By ALLISON HORE
Social distancing in some of Sydney’s small inner-city cafes, restaurants and bars is almost impossible, that is, unless the seats take to the street.
Last year, to allow inner-city hospitality businesses to remain open, while facilitating social distancing, the City of Sydney launched an outdoor dining scheme which saw al fresco permit fees scrapped and a fast-tracked application process. Lord Mayor Clover Moore said this was one of the council’s first responses to the pandemic.
Now, following the success of the city’s “al fresco revolution”, the City of Sydney has announced they will be injecting an additional $5.7 million into the scheme and waiving permit fees until June 2022.
“People have really embraced it, with participating businesses telling us they’ve taken on extra staff and seen increased patronage – a crucial aid to staying afloat in these difficult times,” said Mayor Moore.
“Covid is not over, and neither is our economic recovery. So to support business and keep people healthy, outdoor dining will be free at least until the end of the financial year.”
The fast-tracked approval process for al fresco seating was approved in December last year. Since then, 204 al fresco dining permits have already been granted across the inner city. 69 percent of permits were granted for the footway and 31 percent the roadway.
And so far the businesses who’ve gotten on board are seeing considerable benefits from the changes.
According to a survey by the council, 90 percent of businesses participating in the alfresco scheme reported the new outdoor dining options were beneficial, or even crucial, to their business. Almost half of the businesses, 45 percent, say they have had to bring on an additional two staff after opening for outdoor dining.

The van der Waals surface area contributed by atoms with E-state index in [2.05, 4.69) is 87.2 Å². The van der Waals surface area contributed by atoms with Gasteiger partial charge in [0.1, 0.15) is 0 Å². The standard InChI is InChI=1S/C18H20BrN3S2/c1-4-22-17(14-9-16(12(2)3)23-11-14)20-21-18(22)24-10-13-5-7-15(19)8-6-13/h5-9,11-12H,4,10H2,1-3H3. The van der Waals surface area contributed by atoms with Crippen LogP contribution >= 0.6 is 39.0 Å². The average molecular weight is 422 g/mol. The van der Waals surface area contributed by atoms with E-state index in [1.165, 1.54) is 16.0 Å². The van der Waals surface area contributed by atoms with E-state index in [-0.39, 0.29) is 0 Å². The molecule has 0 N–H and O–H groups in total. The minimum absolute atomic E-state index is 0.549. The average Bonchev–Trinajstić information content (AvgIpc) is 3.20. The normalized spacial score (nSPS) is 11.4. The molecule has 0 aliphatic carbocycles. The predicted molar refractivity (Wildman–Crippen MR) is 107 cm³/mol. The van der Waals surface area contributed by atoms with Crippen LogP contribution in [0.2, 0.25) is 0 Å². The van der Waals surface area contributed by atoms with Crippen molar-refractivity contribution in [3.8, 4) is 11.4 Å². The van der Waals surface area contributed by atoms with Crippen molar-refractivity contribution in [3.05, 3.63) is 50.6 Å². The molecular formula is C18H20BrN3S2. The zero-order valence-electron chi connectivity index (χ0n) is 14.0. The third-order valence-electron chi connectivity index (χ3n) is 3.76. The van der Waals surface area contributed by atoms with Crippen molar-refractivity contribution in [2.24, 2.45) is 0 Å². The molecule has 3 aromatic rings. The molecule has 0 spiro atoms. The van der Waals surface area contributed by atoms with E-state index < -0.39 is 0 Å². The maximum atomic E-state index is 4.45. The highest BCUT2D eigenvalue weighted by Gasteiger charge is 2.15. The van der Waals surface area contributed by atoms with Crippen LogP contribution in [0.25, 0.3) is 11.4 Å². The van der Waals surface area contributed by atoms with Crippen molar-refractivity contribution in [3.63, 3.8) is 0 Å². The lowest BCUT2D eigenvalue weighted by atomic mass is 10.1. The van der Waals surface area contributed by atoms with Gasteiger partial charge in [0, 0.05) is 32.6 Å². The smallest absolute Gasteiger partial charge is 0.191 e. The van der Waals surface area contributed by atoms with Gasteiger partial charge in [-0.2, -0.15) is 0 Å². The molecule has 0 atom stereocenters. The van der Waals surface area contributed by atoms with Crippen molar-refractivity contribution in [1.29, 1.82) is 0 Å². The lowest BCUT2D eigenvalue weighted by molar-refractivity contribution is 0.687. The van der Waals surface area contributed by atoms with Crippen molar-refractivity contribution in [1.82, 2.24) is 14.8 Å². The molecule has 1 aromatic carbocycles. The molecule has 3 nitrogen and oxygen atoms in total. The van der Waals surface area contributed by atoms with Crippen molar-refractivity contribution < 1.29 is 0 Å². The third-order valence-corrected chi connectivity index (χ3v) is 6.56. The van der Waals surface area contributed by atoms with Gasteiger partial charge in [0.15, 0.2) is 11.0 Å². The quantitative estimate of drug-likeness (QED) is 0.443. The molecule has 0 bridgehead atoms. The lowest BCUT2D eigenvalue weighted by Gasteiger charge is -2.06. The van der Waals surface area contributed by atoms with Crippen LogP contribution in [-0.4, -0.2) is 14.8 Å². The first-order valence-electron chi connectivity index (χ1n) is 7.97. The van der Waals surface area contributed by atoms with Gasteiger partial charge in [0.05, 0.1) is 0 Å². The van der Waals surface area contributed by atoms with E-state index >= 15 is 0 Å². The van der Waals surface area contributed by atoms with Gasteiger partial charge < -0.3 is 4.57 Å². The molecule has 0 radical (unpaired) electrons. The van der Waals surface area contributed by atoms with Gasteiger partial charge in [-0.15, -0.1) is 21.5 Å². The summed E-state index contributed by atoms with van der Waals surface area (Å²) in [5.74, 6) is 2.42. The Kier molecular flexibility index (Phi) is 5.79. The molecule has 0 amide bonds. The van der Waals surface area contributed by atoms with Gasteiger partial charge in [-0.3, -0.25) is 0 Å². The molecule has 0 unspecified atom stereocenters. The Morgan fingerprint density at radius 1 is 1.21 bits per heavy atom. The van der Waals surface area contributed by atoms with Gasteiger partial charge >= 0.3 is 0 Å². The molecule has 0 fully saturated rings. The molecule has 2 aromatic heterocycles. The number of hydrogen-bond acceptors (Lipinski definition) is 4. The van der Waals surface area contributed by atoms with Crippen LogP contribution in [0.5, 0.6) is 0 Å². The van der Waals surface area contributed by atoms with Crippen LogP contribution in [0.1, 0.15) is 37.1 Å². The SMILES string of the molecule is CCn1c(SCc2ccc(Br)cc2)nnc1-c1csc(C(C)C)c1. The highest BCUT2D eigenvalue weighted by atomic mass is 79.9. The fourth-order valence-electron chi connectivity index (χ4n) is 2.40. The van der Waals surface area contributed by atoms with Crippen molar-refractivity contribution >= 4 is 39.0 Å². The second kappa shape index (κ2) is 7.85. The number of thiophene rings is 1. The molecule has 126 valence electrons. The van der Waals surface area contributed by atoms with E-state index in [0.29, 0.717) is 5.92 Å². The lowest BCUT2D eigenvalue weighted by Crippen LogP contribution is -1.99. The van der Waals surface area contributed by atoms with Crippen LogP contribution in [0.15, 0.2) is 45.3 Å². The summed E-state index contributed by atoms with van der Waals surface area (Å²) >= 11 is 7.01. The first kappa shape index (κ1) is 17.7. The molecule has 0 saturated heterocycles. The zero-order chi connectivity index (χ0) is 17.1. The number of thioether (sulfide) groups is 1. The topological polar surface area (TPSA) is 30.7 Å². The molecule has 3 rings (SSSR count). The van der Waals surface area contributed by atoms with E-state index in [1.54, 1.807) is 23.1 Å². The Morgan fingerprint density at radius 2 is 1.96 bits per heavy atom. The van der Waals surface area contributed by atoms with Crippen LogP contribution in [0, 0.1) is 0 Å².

Outdoor dining a “game changer”
NSW Treasurer Dominic Perrottet backed the City’s scheme, saying it has “worked in tandem with the rollout of the Dine & Discover voucher program” to encourage patrons back to inner-city venues.
“The city is bouncing back from its forced hibernation and we’re making it easier for more businesses to go Al Fresco, which will give our economy another major boost,” he said.
The changes to al fresco dining policies also made it easier for businesses to set up tables and chairs in laneways, footpaths and parking bays. Where roadside parking spaces are transformed into dining areas, colourful concrete barriers separate diners from traffic.
“This initiative means venues can apply to transform car parking space into outdoor dining and some venues may request more footpath space to attract customers,” said Minister for Finance and Small Business Damien Tudehope.
“It is about greater certainty and opening up more capacity for venues so they can continue to host guests and serve top notch food and drinks.”
One business which has benefitted from the scheme is the Dolphin Hotel on Crown street. Paul Burnicle, the hotel’s general manager, called the decision to remove red tape from outdoor dining areas a “game changer” for the hospitality industry.
“It has really added another element to our venue and Crown Street as a whole. It’s great to see Sydney coming back to life after the year we’ve all endured,” he said.